Saturday, July 03, 2021

"Sanctuary" oil on board 12 x 16


"Sanctuary" is a view of Houghton's Pond in Milton, MA.  I painted it as a commission and a surprise, for the daughter of a friend (also a friend).  Her partner (who I had not met) reached out to me to ask if I would paint this spot which is special to the two of them.  He wanted to surprise her on their first anniversary.  Of course I agreed; what a romantic gift!    He sent me a few photos, and some guidance such as "the rock is very important".  

Here are some process photos. I wanted the painting to convey the feeling of this special place, wooded, yet bright, secluded from the public and inviting.  I loved the backlit photos I was provided.   I began the painting with an orange and red underpainting, in anticipation of all the greens to come.  You can see that I moved a couple of the trees around on the right side, to make the composition balanced, but asymmetrical.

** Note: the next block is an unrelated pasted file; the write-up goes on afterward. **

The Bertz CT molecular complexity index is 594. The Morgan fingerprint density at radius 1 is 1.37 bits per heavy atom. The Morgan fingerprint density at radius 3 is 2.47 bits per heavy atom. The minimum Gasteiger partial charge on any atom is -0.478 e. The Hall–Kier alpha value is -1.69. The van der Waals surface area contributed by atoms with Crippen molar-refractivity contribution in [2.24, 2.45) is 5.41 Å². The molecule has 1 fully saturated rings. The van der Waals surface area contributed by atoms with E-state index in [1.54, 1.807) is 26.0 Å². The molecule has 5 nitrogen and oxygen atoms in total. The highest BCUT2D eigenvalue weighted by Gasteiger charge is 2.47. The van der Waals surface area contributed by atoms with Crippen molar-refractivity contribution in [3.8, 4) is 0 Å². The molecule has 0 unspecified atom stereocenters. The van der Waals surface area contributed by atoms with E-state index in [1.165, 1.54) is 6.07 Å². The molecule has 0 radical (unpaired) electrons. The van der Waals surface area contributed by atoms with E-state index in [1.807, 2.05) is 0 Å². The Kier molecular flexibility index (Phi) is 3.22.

I saved my lightest light for hint of clouds, and for the sun dappled onto a few of the leaves in the middle ground.  The clouds are slightly neutralized and slightly cool, which leaves room for the leaves to stand out against the sky.  

  And, I designed the light to draw your eye to the right center, pulling you down across the surface of the rock, then along the light/shadow pattern on the ground, then up the trees, down the branches and back to the right center.  The goal was to keep you engaged in this special place. 

I warmed the sides of the trees away from the light, where they were reflecting onto one another, softened all the hard edges of tree to sky to indicate the light as it surrounds the trees.  Then I vibrated some cools onto the distant land masses to push them farther away.  I left spots of the underpainting showing through purposely to to add luminescence.